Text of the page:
It has been encouraging to see the positive reaction to our reform proposals from both industry and environmental groups. We hope government will now act.
There is a second category of energy system changes where uncertainty is perhaps greater and there are clear co-ordination challenges to overcome. I would put long term power flexibility – and developing the infrastructure needed to transport and store hydrogen and CO2 – in this category.
As I said earlier, while bulk power from renewables is largely sorted as an investment proposition, we will need new sources of flexible power to fit around it, especially for long duration calm, cloudy periods. That looks to us like gas with carbon capture and storage and hydrogen fired generation. We must be on a path to significant deployment by 2030 to deliver a decarbonised electricity system by 2035. Because these technologies can’t compete with unabated gas, government will need to support them with appropriate business models.
Government intervention will also be all but essential, in our view, to secure the new hydrogen and CCS networks needed to meet our stretching industrial decarbonisation targets as well as supporting low carbon flexible power – as just mentioned – and also engineered greenhouse gas removals.
A lot of industries will use electricity; but those that can’t will need one or both of hydrogen and CCS. One way to think about this is ensuring the UK protects its industrial activity in a world where buyers will be demanding low carbon products that can only be produced with access to new infrastructure.
While government is rightly focused on supporting hydrogen and CCS hubs within industrial clusters, we believe there is also value in connecting up core sites of hydrogen and CCS users, producers and stores to form transmission networks.
To stimulate private sector investment, government will need to provide potential users, producers, storers and transporters of carbon and hydrogen with clarity on the extent of the core networks that are envisaged and the business models to support them.
Finally, there are parts of the energy system where policy development is currently too slow and just doesn’t match the scale of the challenges. Heating decarbonisation falls into this third category – it’s by far the biggest net zero problem we face. Currently around 85 per cent of homes in England are heated with gas boilers. To get off gas heating at the pace necessary, around nine million additional buildings will need to switch from fossil fuel to low carbon heat by 2035. Our view is that the solutions already exist.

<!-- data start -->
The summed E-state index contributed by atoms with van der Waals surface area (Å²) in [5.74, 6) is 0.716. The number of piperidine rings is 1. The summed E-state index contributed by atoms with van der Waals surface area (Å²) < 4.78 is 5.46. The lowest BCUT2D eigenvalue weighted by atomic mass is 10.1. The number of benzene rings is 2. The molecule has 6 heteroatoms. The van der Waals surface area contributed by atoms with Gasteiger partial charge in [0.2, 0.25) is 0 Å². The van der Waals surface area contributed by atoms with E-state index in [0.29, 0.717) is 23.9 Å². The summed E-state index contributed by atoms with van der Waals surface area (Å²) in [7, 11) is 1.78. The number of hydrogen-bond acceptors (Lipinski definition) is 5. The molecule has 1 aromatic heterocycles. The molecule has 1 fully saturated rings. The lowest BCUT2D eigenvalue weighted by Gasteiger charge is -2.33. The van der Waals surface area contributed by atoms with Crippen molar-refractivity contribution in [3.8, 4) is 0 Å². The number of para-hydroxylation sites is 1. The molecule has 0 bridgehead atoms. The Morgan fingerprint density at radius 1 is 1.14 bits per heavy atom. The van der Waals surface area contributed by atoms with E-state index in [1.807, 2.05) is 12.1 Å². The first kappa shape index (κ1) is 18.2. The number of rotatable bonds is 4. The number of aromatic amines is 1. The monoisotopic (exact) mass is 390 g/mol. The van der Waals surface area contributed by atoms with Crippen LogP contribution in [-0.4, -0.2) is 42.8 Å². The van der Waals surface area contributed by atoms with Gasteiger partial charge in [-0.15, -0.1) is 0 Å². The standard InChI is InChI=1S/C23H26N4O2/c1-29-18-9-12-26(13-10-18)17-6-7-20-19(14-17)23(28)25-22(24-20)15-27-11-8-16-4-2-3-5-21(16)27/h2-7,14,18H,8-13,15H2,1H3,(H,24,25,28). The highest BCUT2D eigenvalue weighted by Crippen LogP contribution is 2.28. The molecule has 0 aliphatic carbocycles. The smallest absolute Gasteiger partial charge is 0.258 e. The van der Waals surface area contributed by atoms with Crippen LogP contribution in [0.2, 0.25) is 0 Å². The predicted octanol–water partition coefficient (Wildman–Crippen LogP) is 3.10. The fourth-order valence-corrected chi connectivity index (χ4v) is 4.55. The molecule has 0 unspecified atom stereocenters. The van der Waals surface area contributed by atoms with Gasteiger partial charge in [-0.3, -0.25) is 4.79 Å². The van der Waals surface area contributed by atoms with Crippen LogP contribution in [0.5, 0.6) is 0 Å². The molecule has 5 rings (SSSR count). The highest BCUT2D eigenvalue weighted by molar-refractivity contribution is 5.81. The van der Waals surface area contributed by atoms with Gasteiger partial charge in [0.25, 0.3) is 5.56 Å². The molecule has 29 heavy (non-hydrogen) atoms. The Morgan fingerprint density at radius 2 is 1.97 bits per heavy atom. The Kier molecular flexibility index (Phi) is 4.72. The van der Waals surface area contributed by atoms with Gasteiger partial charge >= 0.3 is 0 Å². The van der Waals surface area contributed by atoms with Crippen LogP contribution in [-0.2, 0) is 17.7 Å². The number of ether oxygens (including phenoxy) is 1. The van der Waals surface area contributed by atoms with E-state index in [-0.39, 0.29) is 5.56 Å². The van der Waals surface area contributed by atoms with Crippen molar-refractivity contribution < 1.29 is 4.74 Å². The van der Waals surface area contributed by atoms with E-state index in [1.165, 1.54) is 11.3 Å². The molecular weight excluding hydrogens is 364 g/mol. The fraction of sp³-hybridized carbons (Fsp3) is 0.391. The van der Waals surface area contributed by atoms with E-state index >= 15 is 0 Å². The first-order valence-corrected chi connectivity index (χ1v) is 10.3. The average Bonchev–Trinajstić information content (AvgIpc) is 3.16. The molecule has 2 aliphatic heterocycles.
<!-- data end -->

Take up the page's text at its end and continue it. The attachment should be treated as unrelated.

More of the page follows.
Heat pumps, for example, are highly efficient, available now and deploying rapidly in comparable countries. But we shouldn’t underestimate the challenge of asking millions of households to pay more to get something they already have. They must be incentivised to switch from their gas boilers to low carbon heating systems – and this will require government to play a leadership role.
In all the areas I’ve mentioned – long term power flexibility, hydrogen and CCS networks and heat decarbonisation – the second NIA in October will set out bold recommendations to fill in the policy gaps and drive the scale and pace of infrastructure change that is necessary.
Going big and moving at pace is not only necessary to meet the UK’s carbon targets but it should also have economic benefits. It is the best way for the UK to capture market share in global low carbon sectors, where we have or can build competitive strengths. There is also an opportunity with the heat transition to create new high-quality jobs across the whole country. And decarbonising our energy system will help protect consumers and businesses from volatile fossil fuel prices, and deliver lower bills over time.
We will publish the second NIA in October this year. I hope the indications I have been able to give today serve as a useful warm up.
The Assessment will be the end of one important phase of our work, but just the beginning of another. We will rely on colleagues from industry and beyond to ensure that our ideas are translated into action – and crucially, that government hears where there is wide support for our recommendations.
So, I look forward to working with you all on that shared endeavour.”